Camp Funston was located on the Fort Riley military reservation near Junction City, Kansas. The facility, named after Brigadier General Frederick Funston, was the largest of 16 divisional cantonment training camps built during World War I to house and train soldiers for military duty. Construction began in July 1917 and buildings were laid out uniformly in city block squares with main streets and side streets on either side. An estimated 2,800 to 4,000 buildings were constructed at the camp to accommodate more than 40,000 soldiers from the U.S. Army's 89th Division, who were stationed at the facility. The camp cost roughly $10 million to build.
The camp resembled more a city than an army camp. Besides containing housing and training centers the camp offered general stores, theaters, social centers, infirmaries, libraries, schools, workshops, and a coffee roasting house. The sleeping barracks were 43 feet by 140 feet and two stories high. In them were a kitchen, mess hall, company commander’s office, supply rooms, and squad rooms or dormitories. There were 150 beds in each sleeping room, as that was the size of an infantry company in 1917.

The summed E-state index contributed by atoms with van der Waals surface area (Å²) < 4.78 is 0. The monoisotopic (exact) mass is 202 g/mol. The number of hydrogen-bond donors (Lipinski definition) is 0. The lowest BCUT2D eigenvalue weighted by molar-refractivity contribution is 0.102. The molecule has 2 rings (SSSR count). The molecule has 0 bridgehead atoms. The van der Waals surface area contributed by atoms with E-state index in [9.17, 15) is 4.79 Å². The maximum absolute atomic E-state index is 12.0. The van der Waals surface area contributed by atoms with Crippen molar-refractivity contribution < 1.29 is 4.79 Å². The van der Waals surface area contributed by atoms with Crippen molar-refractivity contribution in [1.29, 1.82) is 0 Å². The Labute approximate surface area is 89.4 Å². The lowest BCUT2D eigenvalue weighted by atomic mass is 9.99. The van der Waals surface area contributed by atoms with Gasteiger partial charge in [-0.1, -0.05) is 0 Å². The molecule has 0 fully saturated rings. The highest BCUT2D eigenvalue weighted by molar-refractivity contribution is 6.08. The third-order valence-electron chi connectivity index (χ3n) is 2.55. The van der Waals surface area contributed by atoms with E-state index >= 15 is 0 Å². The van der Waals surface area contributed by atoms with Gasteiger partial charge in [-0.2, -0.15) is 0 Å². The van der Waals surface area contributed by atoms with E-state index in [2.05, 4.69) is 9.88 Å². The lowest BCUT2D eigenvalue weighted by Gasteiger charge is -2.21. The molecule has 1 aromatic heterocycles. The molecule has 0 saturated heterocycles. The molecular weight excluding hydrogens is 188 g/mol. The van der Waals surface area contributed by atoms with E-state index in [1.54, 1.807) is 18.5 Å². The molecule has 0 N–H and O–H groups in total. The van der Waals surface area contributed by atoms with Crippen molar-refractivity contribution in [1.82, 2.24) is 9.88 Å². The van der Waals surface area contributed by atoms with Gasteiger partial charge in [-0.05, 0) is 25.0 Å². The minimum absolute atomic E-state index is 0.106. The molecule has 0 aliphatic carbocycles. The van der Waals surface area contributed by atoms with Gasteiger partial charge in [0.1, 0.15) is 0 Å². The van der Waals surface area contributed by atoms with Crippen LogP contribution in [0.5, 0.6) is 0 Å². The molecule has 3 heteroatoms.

Funston’s main purpose was to train soldiers drafted in midwestern states to fight over seas. Men would spend their hours drilling and learning new military techniques that became popular within World War I. Many officers were brought in from other countries such as France and Britain to train the Midwest soldiers. In their free time soldiers could see a show at the theaters or visit one of the social centers. However many spent their time writing letters home. James H. Dickson, who served in the 356th Infantry Regiment of the 89th Division, wrote this to friends back home: “Eunice don’t be to [sic] long about writing for news is scarce out in Kansas the wind blows it all away.” Another soldier, Otto Bruner, wrote of a concert he saw while at Funston: “Last Thursday night I went to hear a big orchestra from St. Louis there were about eighty in it, it was fine. I also heard Madam Schumann-Heinke sing. I sure like to hear her sing. I don’t know whether I spelt her name right or not but guess you will know who I mean.”
One of the biggest problems faced within the camp was the spread of communicable disease. Although all soldiers were inoculated upon entering the camp, the 1918-1920 influenza pandemic was said to have started within Camp Funston. Soldiers thought to have any communicable disease were immediately quarantined until they either got over the disease or were thought free of it.
After the war Camp Funston became a "mustering-out" center as soldiers prepared to return to civilian life. In 1924 the military decommissioned the 2,000 acre site with the dismantling of the buildings. Today a few foundations remain of the camp and a stone obelisk in honor of “The Men Who Trained at Funston for the Great War.”
Entry: Camp Funston
Author: kim gant
Date Created: February 2011
Date Modified: February 2013
The author of this article is solely responsible for its content.